Notes from Burghound:
"This is a surprisingly good '94 as it is sweet, harmonious, pure, spicy, sappy, quite long, concentrated and balanced if not necessarily particularly ripe or concentrated. There were few really good '94s from Gevrey but this is one of them." (1996)
Notes from Berry Brothers and Rudd:
"Domaine Pierre Damoy in Burgundy is one of the prize domaines of Gevrey Chambertin and no longer one of the underachievers – some others with hearty helpings of grand cru vineyards still are. This Domaine made some beautiful wines in the 50s and early 60s, after which there followed a significant dip until the current Pierre Damoy took over in the early 1990s.
While Pierre sells some grapes from Chambertin Clos de Bèze, since he has such a large holding, and even a few from Chapelle-Chambertin, he purchases grapes from the lower appellations where he is short of supply himself: Bourgogne Rouge, Marsannay Longeroies and Gevrey-Chambertin La Justice.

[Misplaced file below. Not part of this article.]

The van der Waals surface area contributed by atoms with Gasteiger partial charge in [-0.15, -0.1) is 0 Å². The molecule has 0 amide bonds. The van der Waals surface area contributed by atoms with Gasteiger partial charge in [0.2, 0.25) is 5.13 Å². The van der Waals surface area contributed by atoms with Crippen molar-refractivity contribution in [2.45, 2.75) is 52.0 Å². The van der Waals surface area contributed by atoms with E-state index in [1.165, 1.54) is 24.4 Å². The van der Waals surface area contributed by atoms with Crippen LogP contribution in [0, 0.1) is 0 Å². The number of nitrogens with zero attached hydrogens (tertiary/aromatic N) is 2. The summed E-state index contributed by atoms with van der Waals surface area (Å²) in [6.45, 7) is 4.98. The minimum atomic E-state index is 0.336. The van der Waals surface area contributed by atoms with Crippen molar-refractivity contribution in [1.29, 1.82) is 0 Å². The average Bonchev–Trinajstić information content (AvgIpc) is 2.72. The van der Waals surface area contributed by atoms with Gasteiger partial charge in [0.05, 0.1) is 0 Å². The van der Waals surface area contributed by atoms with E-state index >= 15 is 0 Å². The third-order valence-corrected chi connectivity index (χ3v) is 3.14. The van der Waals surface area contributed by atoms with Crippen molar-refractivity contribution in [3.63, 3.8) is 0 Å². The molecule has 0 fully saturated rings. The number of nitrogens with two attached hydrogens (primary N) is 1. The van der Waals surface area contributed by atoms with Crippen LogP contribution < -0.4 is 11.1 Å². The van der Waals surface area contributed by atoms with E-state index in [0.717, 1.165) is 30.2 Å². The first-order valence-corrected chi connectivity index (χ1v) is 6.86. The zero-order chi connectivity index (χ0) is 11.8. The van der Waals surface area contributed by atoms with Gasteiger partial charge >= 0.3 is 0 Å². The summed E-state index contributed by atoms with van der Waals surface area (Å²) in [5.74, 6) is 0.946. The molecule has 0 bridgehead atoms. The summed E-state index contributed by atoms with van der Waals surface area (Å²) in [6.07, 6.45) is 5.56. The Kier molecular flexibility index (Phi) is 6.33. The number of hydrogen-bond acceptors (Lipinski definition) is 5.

Pierre does not like the idea of ‘bio’, nor of lutte raisonée. He describes his methods in the vineyards as durable viticulture which is neutral for the soil – whereas the organic farmers are too reliant on copper for his taste. His plots are ploughed twice a year and then the natural grasses which grow between times are mown.
He likes to pick relatively late so as to make sure the grapes are fully ripe, though there are signs that he may pull back from the recently fashionable ultra-late picking camp. The grapes are selected in the vines and again in the cellar, destemmed using very sensitive equipment, then given a long cool pre-maceration before the fermentation gets under way, during which there is minimal manipulation.
There is a relatively high percentage of new wood in the barrel cellar, 30% for the Bourgogne, 50% for Gevrey Chambertin, rising to 70-80% for the crus and 100% for the vieilles vignes cuvée. Most of the barrels come from François Frères with some from Berthomieu and Ermitage. Interestingly, Pierre feels that medium fine grained wood from such forests as Bertranges suits his wines better than the fine-grained Tronçais."